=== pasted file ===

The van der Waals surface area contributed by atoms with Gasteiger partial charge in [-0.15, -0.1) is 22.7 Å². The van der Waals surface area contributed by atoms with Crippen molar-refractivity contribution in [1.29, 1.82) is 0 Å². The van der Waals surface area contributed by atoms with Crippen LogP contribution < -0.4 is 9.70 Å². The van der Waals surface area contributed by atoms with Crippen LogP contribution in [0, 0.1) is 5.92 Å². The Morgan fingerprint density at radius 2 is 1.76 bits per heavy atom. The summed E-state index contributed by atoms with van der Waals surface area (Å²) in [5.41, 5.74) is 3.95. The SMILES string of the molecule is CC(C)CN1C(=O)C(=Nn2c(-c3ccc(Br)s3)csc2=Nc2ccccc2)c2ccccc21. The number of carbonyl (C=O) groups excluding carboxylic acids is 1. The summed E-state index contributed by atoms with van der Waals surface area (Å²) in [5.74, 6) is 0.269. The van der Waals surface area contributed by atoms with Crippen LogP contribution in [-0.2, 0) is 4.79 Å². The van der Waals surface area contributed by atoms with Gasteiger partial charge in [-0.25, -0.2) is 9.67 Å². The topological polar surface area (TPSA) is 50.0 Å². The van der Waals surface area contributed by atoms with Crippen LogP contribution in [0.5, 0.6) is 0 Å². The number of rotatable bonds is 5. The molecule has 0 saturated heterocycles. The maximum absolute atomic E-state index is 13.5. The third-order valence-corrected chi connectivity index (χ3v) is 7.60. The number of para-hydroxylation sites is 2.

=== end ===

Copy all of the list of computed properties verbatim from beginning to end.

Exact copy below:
The van der Waals surface area contributed by atoms with Gasteiger partial charge in [-0.15, -0.1) is 22.7 Å². The van der Waals surface area contributed by atoms with Crippen molar-refractivity contribution in [1.29, 1.82) is 0 Å². The van der Waals surface area contributed by atoms with Crippen LogP contribution < -0.4 is 9.70 Å². The van der Waals surface area contributed by atoms with Crippen LogP contribution in [0, 0.1) is 5.92 Å². The Morgan fingerprint density at radius 2 is 1.76 bits per heavy atom. The summed E-state index contributed by atoms with van der Waals surface area (Å²) in [5.41, 5.74) is 3.95. The SMILES string of the molecule is CC(C)CN1C(=O)C(=Nn2c(-c3ccc(Br)s3)csc2=Nc2ccccc2)c2ccccc21. The number of carbonyl (C=O) groups excluding carboxylic acids is 1. The summed E-state index contributed by atoms with van der Waals surface area (Å²) in [5.74, 6) is 0.269. The van der Waals surface area contributed by atoms with Crippen LogP contribution in [-0.2, 0) is 4.79 Å². The van der Waals surface area contributed by atoms with Gasteiger partial charge in [-0.25, -0.2) is 9.67 Å². The topological polar surface area (TPSA) is 50.0 Å². The van der Waals surface area contributed by atoms with Crippen LogP contribution in [0.5, 0.6) is 0 Å². The number of rotatable bonds is 5. The molecule has 0 saturated heterocycles. The maximum absolute atomic E-state index is 13.5. The third-order valence-corrected chi connectivity index (χ3v) is 7.60. The number of para-hydroxylation sites is 2.